The national cyber-defence centralisation strategy advanced in the CSMIF would require an unprecedented level of collaboration between Finland’s state and private sector cyber-security experts and communities. Finland’s cyber-security sector is one of the fastest growing specialised segments within the country’s ICT-industry.

The future re-shaping of Finland’s National Defence Strategy and the NCSS will likely lead to the establishment of a centralised cyber-defence organisation solution that both comprises a command leadership structure and incorporates close collaboration with the European Centre of Excellence for Countering Hybrid Threats (Hybrid CoE).

The Hybrid CoE opened a unit in Helsinki in October 2017. It is anticipated that a future centralised organisation would also liaise with the Hybrid Threat Ambassador’s Office (HTAO), which was established in April.

Countering cyber threats

Operating under the Ministry of Foreign Affairs (MFA), the HTAO’s mission covers the development of cyber-threat-countering strategies to protect IT-networks. The HTAO is also tasked with advising the MFA and the Finnish government on policies relating to hybrid threats.

“The Ambassador will strengthen the foreign ministry’s role in the area of hybrid threats. It is also intended to raise Finland’s profile in this area at an international level. In this regard, we will also cooperate closely with agencies and officials working within the cyber security field in Finland,” said Mikko Kinnunen, Finland’s new Hybrid Threat Ambassador.

A stronger private sector role will be pivotal in the development of a future centralised cyber-security organisation. This is becoming more apparent as state-run cyber agencies lose more of their specialist personnel to private companies offering the kind of salary and employment terms that neither the FAF nor Supo can match.

Defence and security organisations are experiencing similar problems retaining their ICT-staff, who are also being lured by higher salaries and improved promotion prospects on offer from private ICT firms.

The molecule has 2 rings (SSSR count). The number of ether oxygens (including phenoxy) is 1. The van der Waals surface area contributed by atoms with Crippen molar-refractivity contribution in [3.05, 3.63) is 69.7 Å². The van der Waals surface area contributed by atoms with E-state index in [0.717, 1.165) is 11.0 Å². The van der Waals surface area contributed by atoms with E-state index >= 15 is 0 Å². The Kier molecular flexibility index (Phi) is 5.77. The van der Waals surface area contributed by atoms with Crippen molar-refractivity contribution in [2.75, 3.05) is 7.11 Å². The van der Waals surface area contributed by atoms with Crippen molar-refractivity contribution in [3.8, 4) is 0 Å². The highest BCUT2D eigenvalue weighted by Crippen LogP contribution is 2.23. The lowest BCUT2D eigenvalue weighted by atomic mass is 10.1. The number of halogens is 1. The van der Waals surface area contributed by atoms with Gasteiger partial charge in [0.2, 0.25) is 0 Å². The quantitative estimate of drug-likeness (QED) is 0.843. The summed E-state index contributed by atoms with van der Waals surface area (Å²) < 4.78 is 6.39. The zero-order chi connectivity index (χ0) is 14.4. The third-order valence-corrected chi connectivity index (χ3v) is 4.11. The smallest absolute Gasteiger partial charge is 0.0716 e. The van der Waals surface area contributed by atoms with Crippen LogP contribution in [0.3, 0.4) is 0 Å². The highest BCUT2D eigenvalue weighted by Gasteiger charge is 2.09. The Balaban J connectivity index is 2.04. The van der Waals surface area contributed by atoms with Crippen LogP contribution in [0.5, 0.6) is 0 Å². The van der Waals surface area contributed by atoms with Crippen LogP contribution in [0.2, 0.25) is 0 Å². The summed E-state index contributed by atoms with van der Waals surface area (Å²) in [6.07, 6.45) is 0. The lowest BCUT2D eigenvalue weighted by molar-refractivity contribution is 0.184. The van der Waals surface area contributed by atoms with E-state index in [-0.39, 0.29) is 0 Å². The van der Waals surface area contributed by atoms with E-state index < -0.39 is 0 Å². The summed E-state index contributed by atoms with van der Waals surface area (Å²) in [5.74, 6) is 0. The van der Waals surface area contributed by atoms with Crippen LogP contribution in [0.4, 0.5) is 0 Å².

“The situation is not critical, but we may see a shortage of key personnel at a level that could directly affect defence operations and significantly impact national security,” said Mikko Heiskanen, the director of the FAF’s C5 Agency. With around 400 staff, the unit is tasked with delivering CIS, specialised IT and data network protection cyber technology services to the whole of the FAF organisation.

The C5 unit will need to recruit an additional 200 full-time cyber-security specialists by 2024. Under Finnish law, such sensitive positions can only be offered to Finnish nationals. The C5 will, based on current budgeting restraints, continue to struggle to compete with the private sector to lure the country’s top cyber-security professionals, said Heiskanen.

“Within the parameters of our existing budget, there is no real way we can match the salary demands of the best cyber experts in Finland. They are looking to earn multiples of what our resources allow. This means that we may not necessarily attract the expertise that we would like to attract, and we may have to be satisfied with the people we do get,” said Heiskanen.

Read more about cyber security in Finland

The government could employ a deeper framework of collaboration between the state and private sector in the national cyber-security domain to help alleviate, or completely resolve, issues relating to the recruitment of specialists. Such an initiative could run parallel to continuing capability-building within the FAF’s and Supo’s cyber units.

The FAF has recently shown a willingness to develop innovative relationships with the private sector in niche areas. In April, the FAF’s Logistics Command contracted IT company Digia Finland to provide system life cycle services.

The agreement covers maintenance services for the FAF’s command and control systems, training systems and information security systems, including solutions and services for communications encryption.

Read more on Hackers and cybercrime prevention